“If Christians in the U.S. would be quiet for a year and only do good works, that would be evangelism. Our actions are way behind our words.” —Dieter Zander
I came across this statement in a book a few days ago, and it has been haunting me ever since. My first reaction, and maybe yours as well, was a negative one. My inner dialogue went something like this: “We need both! You can’t divorce words from actions. They are the flip sides of the same coin.” Although I still believe that to be true, I realized that in my hasty analysis, I had completely missed the heart of what this author was trying to communicate. What reality is being exposed here? What truth is there for us to contemplate? And perhaps even more importantly, what sin is there for us to repent of?
First of all, I think Zander is right in the sense that we as Christians have the tendency to exalt words over actions. Most evangelicals hold to the belief that the spoken Gospel is the most important thing we can communicate. After all, how can anyone come to a saving knowledge of faith in Christ without hearing the proclamation of God’s word? (Does this terminology sound familiar, fellow evangelicals?) Reacting against the social gospel of the 1920s, we have often regulated “works” to an inferior domain. Words became the venerated method of evangelism and the social implications of the gospel were left to the liberals.
Where does that leave us today? I believe that we are left with something far less powerful than what Jesus intended. Essentially, we have proclaimed the Gospel of “right belief” and divorced it from right conduct. I am not just talking about hypocrisy. We all know people who profess one thing and live another. Hypocrisy isn’t a new problem. What I mean is that we say that if someone believes a certain set of doctrines then he is saved. His lifestyle could communicate other things, and he could never let that knowledge transform any aspect of his life, but he has right belief; therefore, all is well. Is that true? That is my question.
In the West (meaning the U.S. and Europe), the problem isn’t that the Gospel hasn’t been communicated—it’s that the Gospel hasn’t been lived. As Christians, we have a lot to account for in our past: racism, religious wars, discrimination—all in the name of God. We tell people they need God but we don’t necessarily feel a need to be Christ to them. I’m talking about a lack of incarnational witness. It is much easier to talk about being a Christian than it is to live like one. I firmly believe that this generation needs to see Jesus and not just hear about Him. They need to see us caring for the poor, treating others as more important and pursing spiritual life over material wealth. They need to witness our concern for injustice, racism and the shoddy way we have of taking care of God’s creation.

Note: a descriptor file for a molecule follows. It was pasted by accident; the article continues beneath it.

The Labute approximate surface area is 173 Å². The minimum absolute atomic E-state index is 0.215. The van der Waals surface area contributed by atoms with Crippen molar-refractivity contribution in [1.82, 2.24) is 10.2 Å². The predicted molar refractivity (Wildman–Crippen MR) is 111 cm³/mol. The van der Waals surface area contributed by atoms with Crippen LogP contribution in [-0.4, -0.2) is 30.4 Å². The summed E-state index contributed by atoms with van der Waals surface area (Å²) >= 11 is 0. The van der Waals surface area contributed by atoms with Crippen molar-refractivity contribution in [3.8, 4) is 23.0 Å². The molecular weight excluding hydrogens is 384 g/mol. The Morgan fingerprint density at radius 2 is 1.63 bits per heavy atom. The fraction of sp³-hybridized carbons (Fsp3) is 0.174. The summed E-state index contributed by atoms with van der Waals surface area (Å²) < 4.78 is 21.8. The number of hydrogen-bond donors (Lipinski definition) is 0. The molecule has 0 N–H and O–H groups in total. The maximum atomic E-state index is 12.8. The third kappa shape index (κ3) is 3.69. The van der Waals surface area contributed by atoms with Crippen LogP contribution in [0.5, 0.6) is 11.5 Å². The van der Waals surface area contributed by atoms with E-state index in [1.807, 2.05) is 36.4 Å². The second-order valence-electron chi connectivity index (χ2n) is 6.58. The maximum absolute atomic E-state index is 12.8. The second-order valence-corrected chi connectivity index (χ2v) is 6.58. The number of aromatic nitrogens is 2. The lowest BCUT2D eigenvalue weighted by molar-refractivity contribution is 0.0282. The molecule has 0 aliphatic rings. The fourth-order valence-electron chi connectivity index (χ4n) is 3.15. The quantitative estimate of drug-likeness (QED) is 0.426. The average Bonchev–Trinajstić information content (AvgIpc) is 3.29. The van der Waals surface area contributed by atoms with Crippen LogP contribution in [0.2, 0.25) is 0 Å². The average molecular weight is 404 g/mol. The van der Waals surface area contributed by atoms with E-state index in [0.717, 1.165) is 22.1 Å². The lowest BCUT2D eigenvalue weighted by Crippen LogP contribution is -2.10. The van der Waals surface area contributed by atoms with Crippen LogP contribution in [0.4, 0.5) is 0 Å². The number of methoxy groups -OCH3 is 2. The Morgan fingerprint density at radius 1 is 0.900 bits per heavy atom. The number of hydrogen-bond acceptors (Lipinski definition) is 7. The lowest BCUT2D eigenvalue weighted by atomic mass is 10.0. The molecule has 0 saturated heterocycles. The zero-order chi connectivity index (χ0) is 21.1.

When did we as Christians give up on these things? When did we quit? Why have we regulated to the government what we, as the Church should be spearheading? We are the redemptive force in this country, not the Republican party, not the Democratic party.
So I do agree with the heartbeat of the above statement. Personally, I am ready for people to evaluate the depth of my walk with God not by how many minutes or hours I spend in my quiet time or by how well I can cite the tenets of my faith, but rather by how much His truth overflows into every aspect of my daily life. I get convicted just writing that and even a bit scared when I think of all its implications for my own life. But just think about how a seeking world would respond if we started living out in detail what we spout off so easily. Now, that would be radical. That would be attractive. That would transform this world.